To be sure, the recommended order did not find that appellant contracted with the Alcohol, Drug Abuse, and Mental Health Program Office in the Department of Health and Rehabilitative Services (as opposed to Children and Families or Child Protective Services) after October of 1994. (There is no evidence that appellant had a contract with the Alcohol, Drug Abuse, and Mental Health Program Office that ran later than May of 1995.) But it is not clear that statutory requirements would have been met, even if all of the contracts that appellant and the Department did enter into had been with the Alcohol, Drug Abuse, and Mental Health Program Office, rather than with Children and Families or Child Protective Services.
Whatever their duration, moreover, the contracts between appellant and the Department of Health and Rehabilitative Services met the requirements of section 409.906(8), Florida Statutes (1995), only if they called for “rehabilitative services provided to a recipient in a mental health, drug abuse, or alcohol abuse center ․ which are psychiatric in nature and rendered or recommended by a psychiatrist or which are medical in nature and rendered or recommended by a physician or psychiatrist.” “Each provider agreement shall require the provider to comply fully with all state and federal laws․” § 409.907(1), Fla. Stat. (1995).
The record does not establish that services under the contracts were psychiatric or medical in nature or that these services were recommended by a psychiatrist or another physician. The “performance and rate contracts” in the record call for “Family Outpatient Treatment,” “family counseling services,” and “marriage counseling,” as well as, in one instance, “Individual Outpatient Treatment.” There is no other indication of the nature of the services contracted for, and nothing in the record that suggests that anybody other than the case workers, counselors, and administrators whose names appear on supporting documentation recommended the services. Nor does anything of record indicate that a psychiatrist or any other physician actually rendered the services or contracted to do so.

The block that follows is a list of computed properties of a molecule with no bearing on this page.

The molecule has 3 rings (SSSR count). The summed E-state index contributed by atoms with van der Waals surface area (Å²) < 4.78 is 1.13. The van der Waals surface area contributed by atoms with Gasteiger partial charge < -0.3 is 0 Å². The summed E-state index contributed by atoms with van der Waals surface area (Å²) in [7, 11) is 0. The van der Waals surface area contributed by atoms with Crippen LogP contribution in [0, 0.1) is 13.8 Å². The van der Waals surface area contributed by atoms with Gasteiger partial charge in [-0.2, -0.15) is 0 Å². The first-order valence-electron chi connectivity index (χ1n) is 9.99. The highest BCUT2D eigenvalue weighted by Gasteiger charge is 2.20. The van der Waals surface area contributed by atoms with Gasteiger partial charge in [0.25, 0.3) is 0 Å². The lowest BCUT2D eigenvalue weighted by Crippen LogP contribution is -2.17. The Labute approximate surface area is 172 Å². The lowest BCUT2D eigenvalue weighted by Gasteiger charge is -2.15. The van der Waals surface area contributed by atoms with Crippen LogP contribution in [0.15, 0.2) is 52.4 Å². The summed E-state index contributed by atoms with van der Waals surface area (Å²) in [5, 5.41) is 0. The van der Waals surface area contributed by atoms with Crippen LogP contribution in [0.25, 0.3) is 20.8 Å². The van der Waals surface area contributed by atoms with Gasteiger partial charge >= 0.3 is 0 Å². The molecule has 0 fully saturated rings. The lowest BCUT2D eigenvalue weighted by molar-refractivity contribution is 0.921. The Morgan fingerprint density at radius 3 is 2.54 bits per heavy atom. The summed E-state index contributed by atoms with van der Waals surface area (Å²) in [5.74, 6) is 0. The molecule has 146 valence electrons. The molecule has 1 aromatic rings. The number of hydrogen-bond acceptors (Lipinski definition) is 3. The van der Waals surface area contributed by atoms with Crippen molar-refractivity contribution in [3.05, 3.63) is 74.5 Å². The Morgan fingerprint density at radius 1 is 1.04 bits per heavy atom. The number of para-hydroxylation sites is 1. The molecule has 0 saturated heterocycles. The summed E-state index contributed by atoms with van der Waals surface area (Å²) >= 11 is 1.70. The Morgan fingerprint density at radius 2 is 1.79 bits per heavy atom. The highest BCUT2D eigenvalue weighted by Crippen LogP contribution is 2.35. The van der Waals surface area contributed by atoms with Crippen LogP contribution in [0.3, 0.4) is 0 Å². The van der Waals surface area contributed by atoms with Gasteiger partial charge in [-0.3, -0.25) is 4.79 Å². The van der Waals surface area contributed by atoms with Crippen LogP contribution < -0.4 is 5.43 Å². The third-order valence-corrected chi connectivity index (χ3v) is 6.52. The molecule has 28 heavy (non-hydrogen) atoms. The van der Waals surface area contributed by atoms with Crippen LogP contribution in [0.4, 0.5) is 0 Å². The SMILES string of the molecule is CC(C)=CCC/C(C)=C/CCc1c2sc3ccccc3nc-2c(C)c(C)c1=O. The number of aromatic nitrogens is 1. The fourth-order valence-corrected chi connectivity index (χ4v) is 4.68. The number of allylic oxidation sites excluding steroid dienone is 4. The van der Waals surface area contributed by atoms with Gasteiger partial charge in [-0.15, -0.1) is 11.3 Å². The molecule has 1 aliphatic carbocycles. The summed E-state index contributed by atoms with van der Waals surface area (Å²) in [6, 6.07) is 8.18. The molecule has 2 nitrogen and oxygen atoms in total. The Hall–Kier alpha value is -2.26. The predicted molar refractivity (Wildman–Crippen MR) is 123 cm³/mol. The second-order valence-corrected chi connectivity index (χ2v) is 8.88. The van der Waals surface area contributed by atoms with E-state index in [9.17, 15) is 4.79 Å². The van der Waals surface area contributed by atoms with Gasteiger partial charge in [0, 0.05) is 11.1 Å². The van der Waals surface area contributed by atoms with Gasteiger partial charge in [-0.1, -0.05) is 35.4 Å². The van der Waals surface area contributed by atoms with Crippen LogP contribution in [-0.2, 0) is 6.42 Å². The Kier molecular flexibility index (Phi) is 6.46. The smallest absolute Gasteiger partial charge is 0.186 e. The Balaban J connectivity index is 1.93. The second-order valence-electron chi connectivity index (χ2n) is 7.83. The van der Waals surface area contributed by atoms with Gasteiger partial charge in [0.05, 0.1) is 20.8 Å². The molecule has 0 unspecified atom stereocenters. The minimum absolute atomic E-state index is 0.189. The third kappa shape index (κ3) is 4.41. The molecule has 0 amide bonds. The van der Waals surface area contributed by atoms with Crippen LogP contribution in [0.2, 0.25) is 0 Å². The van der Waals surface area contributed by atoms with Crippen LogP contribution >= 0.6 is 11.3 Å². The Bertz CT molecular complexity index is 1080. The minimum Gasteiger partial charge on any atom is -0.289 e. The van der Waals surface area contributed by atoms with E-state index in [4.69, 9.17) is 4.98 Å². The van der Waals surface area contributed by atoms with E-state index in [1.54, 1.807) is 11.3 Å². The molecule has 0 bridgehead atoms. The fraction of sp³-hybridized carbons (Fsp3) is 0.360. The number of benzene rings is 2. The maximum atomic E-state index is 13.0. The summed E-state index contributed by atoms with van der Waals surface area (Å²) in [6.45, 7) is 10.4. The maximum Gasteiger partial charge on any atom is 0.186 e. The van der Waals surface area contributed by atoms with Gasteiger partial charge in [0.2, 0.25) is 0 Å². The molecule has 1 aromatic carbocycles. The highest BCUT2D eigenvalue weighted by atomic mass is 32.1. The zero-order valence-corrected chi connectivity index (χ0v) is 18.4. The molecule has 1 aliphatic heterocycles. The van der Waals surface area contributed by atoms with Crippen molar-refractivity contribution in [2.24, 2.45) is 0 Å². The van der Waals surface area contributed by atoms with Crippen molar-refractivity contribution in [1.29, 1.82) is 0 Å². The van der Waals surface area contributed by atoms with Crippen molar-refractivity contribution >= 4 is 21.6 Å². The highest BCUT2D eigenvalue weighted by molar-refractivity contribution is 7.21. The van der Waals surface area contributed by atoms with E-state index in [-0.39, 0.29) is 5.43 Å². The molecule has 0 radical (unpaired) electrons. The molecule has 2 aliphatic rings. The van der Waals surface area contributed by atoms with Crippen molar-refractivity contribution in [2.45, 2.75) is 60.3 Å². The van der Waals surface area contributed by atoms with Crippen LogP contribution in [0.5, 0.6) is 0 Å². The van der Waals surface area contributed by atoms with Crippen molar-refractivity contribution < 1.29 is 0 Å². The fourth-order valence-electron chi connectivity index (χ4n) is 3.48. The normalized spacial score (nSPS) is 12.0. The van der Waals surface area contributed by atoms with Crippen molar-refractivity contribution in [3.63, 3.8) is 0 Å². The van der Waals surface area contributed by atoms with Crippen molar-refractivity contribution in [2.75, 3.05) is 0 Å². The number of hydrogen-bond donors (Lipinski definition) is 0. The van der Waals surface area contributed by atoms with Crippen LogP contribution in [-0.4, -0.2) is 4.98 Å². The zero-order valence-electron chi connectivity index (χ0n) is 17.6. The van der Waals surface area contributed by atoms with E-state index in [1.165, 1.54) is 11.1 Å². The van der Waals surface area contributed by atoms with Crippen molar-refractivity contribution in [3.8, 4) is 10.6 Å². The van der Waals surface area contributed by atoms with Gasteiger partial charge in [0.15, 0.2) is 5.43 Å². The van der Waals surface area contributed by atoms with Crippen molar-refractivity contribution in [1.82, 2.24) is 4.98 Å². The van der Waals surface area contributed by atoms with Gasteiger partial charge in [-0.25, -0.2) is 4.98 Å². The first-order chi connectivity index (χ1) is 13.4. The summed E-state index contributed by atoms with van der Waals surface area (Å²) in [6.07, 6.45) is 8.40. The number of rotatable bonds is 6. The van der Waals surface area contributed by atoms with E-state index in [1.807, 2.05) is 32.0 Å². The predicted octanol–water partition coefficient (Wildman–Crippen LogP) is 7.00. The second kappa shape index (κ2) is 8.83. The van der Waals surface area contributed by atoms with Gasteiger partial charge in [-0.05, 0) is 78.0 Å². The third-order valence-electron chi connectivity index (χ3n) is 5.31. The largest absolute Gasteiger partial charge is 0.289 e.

1. Section 409.906(8) authorizes AHCA to make Medicaid payments to community mental health services providers as follows:The agency may pay for rehabilitative services provided to a recipient in a mental health, drug abuse, or alcohol abuse center licensed by the agency and under contract to the Department of Health and Rehabilitative Services, which are psychiatric in nature and rendered or recommended by a psychiatrist․(Emphasis added.)
2. In its brief on appeal, AHCA includes a more recent decision as additional “discoverable precedent.” I.M.P.A.C.T. Inst., Inc. v. Agency for Health Care Admin., 18 F.A.L.R. 4768 (Fla. Agency for Health Care Admin.1996).
ERVIN and DAVIS, JJ., concur. BENTON, J., dissents with opinion.
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Docket No: No. 96-4473.
Decided: September 18, 1997
Court: District Court of Appeal of Florida,First District.